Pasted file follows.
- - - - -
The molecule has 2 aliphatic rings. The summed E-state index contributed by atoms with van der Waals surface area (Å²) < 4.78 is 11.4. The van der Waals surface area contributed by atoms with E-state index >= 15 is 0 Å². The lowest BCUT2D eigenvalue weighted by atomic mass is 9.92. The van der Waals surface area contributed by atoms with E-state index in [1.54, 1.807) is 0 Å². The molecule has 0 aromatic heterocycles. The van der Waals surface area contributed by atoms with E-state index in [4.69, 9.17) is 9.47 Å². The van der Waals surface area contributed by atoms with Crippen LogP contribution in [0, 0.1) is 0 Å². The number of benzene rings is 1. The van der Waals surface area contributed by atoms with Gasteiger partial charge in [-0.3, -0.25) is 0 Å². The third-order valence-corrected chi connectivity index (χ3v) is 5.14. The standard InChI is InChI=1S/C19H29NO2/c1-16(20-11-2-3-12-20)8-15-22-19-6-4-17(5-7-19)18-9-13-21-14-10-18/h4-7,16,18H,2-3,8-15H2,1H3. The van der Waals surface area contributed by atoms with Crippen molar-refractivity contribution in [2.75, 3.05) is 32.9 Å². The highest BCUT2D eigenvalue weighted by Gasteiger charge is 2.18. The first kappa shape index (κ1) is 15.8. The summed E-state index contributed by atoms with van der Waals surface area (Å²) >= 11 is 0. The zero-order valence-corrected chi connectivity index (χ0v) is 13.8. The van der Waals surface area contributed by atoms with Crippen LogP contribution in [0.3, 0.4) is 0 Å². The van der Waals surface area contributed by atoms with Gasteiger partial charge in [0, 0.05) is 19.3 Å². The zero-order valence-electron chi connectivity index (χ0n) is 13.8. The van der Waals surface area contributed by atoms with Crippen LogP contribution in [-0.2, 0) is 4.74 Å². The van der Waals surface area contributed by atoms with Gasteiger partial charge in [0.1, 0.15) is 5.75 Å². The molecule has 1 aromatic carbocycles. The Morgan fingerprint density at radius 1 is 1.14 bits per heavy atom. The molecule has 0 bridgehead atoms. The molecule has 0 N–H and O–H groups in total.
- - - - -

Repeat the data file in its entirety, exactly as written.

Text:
The molecule has 2 aliphatic rings. The summed E-state index contributed by atoms with van der Waals surface area (Å²) < 4.78 is 11.4. The van der Waals surface area contributed by atoms with E-state index >= 15 is 0 Å². The lowest BCUT2D eigenvalue weighted by atomic mass is 9.92. The van der Waals surface area contributed by atoms with E-state index in [1.54, 1.807) is 0 Å². The molecule has 0 aromatic heterocycles. The van der Waals surface area contributed by atoms with E-state index in [4.69, 9.17) is 9.47 Å². The van der Waals surface area contributed by atoms with Crippen LogP contribution in [0, 0.1) is 0 Å². The number of benzene rings is 1. The van der Waals surface area contributed by atoms with Gasteiger partial charge in [-0.3, -0.25) is 0 Å². The third-order valence-corrected chi connectivity index (χ3v) is 5.14. The standard InChI is InChI=1S/C19H29NO2/c1-16(20-11-2-3-12-20)8-15-22-19-6-4-17(5-7-19)18-9-13-21-14-10-18/h4-7,16,18H,2-3,8-15H2,1H3. The van der Waals surface area contributed by atoms with Crippen molar-refractivity contribution in [2.75, 3.05) is 32.9 Å². The highest BCUT2D eigenvalue weighted by Gasteiger charge is 2.18. The first kappa shape index (κ1) is 15.8. The summed E-state index contributed by atoms with van der Waals surface area (Å²) >= 11 is 0. The zero-order valence-corrected chi connectivity index (χ0v) is 13.8. The van der Waals surface area contributed by atoms with Crippen LogP contribution in [0.3, 0.4) is 0 Å². The van der Waals surface area contributed by atoms with Gasteiger partial charge in [0, 0.05) is 19.3 Å². The zero-order valence-electron chi connectivity index (χ0n) is 13.8. The van der Waals surface area contributed by atoms with Crippen LogP contribution in [-0.2, 0) is 4.74 Å². The van der Waals surface area contributed by atoms with Gasteiger partial charge in [0.1, 0.15) is 5.75 Å². The molecule has 1 aromatic carbocycles. The Morgan fingerprint density at radius 1 is 1.14 bits per heavy atom. The molecule has 0 bridgehead atoms. The molecule has 0 N–H and O–H groups in total.